Perhaps we can be forgiven for remaining blithely ignorant of just how depraved societies that abandon true faith can become. Until today, I did not know that incest between consenting adults is legal in China, France, Israel, the Ivory Coast, the Netherlands, Russia, Spain and Turkey. In Spain the age of consent is 13.
In Switzerland, where consensual incest between “second-degree” relatives like aunts and nephews or between cousins is already legal, the Upper House of Parliament recently proposed a law decriminalizing consensual sex between “first-degree” relatives (e.g., between fathers and daughters or between siblings). The age of consent in Switzerland is 16.
Columbia University political science Professor David Epstein probably wishes he lived in one of those countries: He was just arrested and charged with having a three-year consensual sexual relationship with his 24-year-old daughter.
The question is not whether a movement to legalize incest between consenting adults is coming to America; the question is simply when. Incestuous relations between consenting adults is no more depraved and perverse than sexual relations between two men or two women, which we now celebrate in our streets and our public schools.
Oh, and don’t forget, accompanying this effort to normalize yet another manifestation of sin will be a fight to lower the age of consent.
And when it arrives, we will be left devoid of justifications for opposing it because all the same reasons used to normalize homosexuality will be used to normalize adult consensual incest:
- Who are you to impose your personal or religious beliefs on others?
- Opposition to adult consensual incest is motivated by puritanical provincialism and prejudice.
- What goes on between closed doors is no one’s business but the two (or more) people involved.
- All that really matters is that those involved love each other.
- How does the incestuous relationship of Mr. Brown and his daughter Susie affect your relationship?
- It is unjust to deny any adults the freedom to love whomever they please.
The central reason offered to prohibit incestuous relations is that their offspring are at increased risk for genetic disorders. But this is not a compelling moral reason to oppose consensual incest.
First, not all children born to close relatives suffer from genetic disorders. Second, laws permitting incestuous marriages between “first-degree” relatives could include a provision requiring genetic screening.
If the only reason for prohibiting fathers from being in sexual relationships with daughters is the increased possibility of passing on a genetic disorder, then why do we permit marriages between Jews who may pass on Tay-Sachs disease or blacks who may pass on sickle cell anemia?
The reason that we don’t prohibit Jews from marrying Jews or blacks from marrying blacks despite the increased risk of passing on genetic disorders is that these types of relationships are not inherently morally flawed whereas incestuous relationships between fathers and daughters are.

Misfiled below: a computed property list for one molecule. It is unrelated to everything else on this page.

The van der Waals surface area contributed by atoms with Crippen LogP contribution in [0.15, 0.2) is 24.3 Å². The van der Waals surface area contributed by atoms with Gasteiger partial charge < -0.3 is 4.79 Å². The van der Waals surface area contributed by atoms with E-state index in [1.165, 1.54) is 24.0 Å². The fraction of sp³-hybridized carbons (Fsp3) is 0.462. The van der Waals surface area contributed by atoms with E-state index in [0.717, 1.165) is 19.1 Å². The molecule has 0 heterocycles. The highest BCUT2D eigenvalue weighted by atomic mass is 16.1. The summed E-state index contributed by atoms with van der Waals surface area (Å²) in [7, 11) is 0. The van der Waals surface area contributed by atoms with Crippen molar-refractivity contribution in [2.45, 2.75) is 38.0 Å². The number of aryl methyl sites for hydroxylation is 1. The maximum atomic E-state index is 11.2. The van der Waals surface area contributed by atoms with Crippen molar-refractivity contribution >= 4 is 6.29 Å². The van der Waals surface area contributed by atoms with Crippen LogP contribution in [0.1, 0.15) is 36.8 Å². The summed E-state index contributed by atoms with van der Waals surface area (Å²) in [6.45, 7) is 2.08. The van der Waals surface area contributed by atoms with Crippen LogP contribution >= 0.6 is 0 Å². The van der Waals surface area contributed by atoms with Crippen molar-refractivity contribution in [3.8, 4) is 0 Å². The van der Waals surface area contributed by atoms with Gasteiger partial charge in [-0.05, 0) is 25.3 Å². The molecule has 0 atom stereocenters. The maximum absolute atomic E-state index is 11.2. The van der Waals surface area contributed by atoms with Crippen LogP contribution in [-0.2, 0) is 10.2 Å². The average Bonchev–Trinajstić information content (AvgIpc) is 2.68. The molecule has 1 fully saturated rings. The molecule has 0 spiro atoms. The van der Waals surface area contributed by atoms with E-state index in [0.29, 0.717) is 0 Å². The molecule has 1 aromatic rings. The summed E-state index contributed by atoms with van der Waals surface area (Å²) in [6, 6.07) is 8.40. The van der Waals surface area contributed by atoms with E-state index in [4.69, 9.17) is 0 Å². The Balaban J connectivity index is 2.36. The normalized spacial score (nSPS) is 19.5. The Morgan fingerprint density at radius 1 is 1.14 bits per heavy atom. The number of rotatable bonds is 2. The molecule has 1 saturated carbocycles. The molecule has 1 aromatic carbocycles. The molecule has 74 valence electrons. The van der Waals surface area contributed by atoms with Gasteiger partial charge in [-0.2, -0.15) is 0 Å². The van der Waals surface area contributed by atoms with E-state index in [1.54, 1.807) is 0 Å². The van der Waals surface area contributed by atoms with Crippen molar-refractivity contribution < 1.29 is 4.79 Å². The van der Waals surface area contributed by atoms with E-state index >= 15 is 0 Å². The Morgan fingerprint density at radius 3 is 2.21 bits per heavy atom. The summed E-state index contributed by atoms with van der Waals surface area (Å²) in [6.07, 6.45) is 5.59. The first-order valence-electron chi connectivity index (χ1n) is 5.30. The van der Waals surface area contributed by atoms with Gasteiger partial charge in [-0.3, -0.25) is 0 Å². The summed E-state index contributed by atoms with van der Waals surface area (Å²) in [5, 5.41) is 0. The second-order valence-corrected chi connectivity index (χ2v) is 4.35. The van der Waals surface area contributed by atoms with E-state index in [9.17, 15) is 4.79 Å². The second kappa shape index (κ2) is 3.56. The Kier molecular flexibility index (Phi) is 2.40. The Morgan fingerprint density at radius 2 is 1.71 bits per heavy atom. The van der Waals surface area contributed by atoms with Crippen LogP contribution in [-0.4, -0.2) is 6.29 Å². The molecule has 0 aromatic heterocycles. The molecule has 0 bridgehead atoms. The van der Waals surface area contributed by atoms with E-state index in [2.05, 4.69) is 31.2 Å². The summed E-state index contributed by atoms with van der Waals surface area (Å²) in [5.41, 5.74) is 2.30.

Furthermore, if the possibility of passing on genetic disorders is the only reason for opposing legalized consensual incest, then what possible reason is there to oppose a father being in a sexual relationship with his adult son?
If fathers can be in sexual relationships with their daughters or sons, and if marriage — as a public, government-sanctioned institution — is severed from gender and procreation, will fathers be able to marry their adult sons?
How will the legalization of consensual incest affect family life? How will the weakening or eradication of the incest taboo affect how mothers and fathers physically interact with their children or teens?
Will the loss of the incest taboo diminish trust within families? Will it make parents apprehensive about interacting affectionately with their children? Will it make parents suspicious of the nature of their marital partner’s affectionate interactions with their children?
And are these concerns compelling enough to defeat the next phase of moral corrosion in a society in which so many have rejected the idea of all moral absolutes except one: absolute liberty?
As Neil Postman warned, we no longer think; we feel. So, all we need is a big Hollywood tearjerker about a star-crossed brother and sister who because of society’s bigotry are prevented from openly expressing their love and from accessing the benefits and social validation that come with marriage, and the incest taboo will fall.
We need to heed the portentous words of Professor Epstein’s attorney Matthew Galluzzo who said that “there is an argument to be made in the Swiss case to let go what goes on privately in bedrooms. It’s OK for homosexuals to do whatever they want in their own home … How is this so different? We have to figure out why some behavior is tolerated and some is not.”
I hope and pray that the church — that is to say, church leaders and the people they lead — will do a far better job opposing this and all other forms of sexual perversity than they have done so far.